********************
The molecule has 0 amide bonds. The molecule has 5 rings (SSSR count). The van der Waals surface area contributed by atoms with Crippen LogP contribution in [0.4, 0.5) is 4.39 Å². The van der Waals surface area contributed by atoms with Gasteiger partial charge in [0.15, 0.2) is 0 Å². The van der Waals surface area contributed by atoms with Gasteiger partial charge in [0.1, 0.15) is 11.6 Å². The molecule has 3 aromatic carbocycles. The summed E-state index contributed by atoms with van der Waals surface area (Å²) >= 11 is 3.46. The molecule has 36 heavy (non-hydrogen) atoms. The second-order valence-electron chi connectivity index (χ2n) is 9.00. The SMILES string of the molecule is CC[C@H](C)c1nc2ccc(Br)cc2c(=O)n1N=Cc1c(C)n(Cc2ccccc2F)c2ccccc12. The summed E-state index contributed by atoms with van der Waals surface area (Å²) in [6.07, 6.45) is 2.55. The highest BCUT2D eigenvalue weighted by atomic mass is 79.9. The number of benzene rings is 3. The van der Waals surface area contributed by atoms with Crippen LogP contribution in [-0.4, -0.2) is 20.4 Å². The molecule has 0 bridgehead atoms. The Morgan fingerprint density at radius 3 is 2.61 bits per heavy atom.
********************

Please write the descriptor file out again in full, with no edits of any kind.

The molecule has 0 amide bonds. The molecule has 5 rings (SSSR count). The van der Waals surface area contributed by atoms with Crippen LogP contribution in [0.4, 0.5) is 4.39 Å². The van der Waals surface area contributed by atoms with Gasteiger partial charge in [0.15, 0.2) is 0 Å². The van der Waals surface area contributed by atoms with Gasteiger partial charge in [0.1, 0.15) is 11.6 Å². The molecule has 3 aromatic carbocycles. The summed E-state index contributed by atoms with van der Waals surface area (Å²) >= 11 is 3.46. The molecule has 36 heavy (non-hydrogen) atoms. The second-order valence-electron chi connectivity index (χ2n) is 9.00. The SMILES string of the molecule is CC[C@H](C)c1nc2ccc(Br)cc2c(=O)n1N=Cc1c(C)n(Cc2ccccc2F)c2ccccc12. The summed E-state index contributed by atoms with van der Waals surface area (Å²) in [6.07, 6.45) is 2.55. The highest BCUT2D eigenvalue weighted by atomic mass is 79.9. The number of benzene rings is 3. The van der Waals surface area contributed by atoms with Crippen LogP contribution in [-0.4, -0.2) is 20.4 Å². The molecule has 0 bridgehead atoms. The Morgan fingerprint density at radius 3 is 2.61 bits per heavy atom.